Broad Street (Manhattan)
Broad Street was named for the Broad Canal, which it replaced. Originally an inlet from the East River, the canal was flanked by two solid ranks of three-story houses, the paths in front of which were paved in 1676. The canal was filled in 1676 because fruit and vegetable vendors, including Native Americans who came by canoe from Long Island, left the area littered, and fewer and fewer water craft were small enough to use the canal.
The street saw a lot of change as the centuries progressed from Dutch to British rule and finally independent America. Among the tenants of Broad Street in the 18th century was bookseller Garrat Noel. The 1835 Great Fire of New York destroyed whatever historical buildings were left from the early times of New Amsterdam/New York. As the area became the center of financial activity, all smaller buildings in turn were replaced with grand banks. Most of the structures that stand today date from the turn of the 20th century, along with more modern buildings constructed after the 1950s.
At the corner of Broad and Wall, there is the Broad Street station (J Z trains) on the BMT Nassau Street Line of the New York City Subway. North of Wall Street, Broad Street is continued by Nassau Street.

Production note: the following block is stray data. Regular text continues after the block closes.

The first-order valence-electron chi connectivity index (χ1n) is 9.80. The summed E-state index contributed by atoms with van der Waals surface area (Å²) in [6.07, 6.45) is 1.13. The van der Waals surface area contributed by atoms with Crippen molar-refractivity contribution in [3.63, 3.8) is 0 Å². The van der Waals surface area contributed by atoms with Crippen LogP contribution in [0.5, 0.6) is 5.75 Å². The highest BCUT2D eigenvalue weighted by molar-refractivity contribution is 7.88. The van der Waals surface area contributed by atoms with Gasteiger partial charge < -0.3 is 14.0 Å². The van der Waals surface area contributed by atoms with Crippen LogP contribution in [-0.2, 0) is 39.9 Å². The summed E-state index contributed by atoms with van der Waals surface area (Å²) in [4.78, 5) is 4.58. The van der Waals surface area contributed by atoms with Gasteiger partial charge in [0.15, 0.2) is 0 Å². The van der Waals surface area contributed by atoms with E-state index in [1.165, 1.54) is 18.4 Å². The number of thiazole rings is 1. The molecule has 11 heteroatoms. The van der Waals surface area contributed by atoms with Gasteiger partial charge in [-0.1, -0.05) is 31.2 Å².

The famous neo-Roman facade of the New York Stock Exchange and its main entrance is located on 18 Broad Street. Opposite it is the former J.P. Morgan headquarters 23 Wall Street and 15 Broad Street, which has been converted into a luxury condominium. Other buildings of note are the Broad Exchange Building at number 25, the Continental Bank Building at number 30 and the American Bank Note Company Building at number 70.
The two southernmost skyscrapers in Manhattan are 1 New York Plaza on the west side of Broad Street, and 125 Broad Street on the east.
- Kadinsky, Sergey (2016) Hidden Waters of New York City Countryman Press. Pp. 20-21 ISBN 978-1-58157-355-8
- Moscow, Henry (1978). The Street Book: An Encyclopedia of Manhattan's Street Names and Their Origins. New York: Hagstrom. ISBN 0823212750.
- Nathaniel Scudder Prime, A History of Long Island: from its first settlement by Europeans, to the year 1845
- New York Mercury, November 13, 1752
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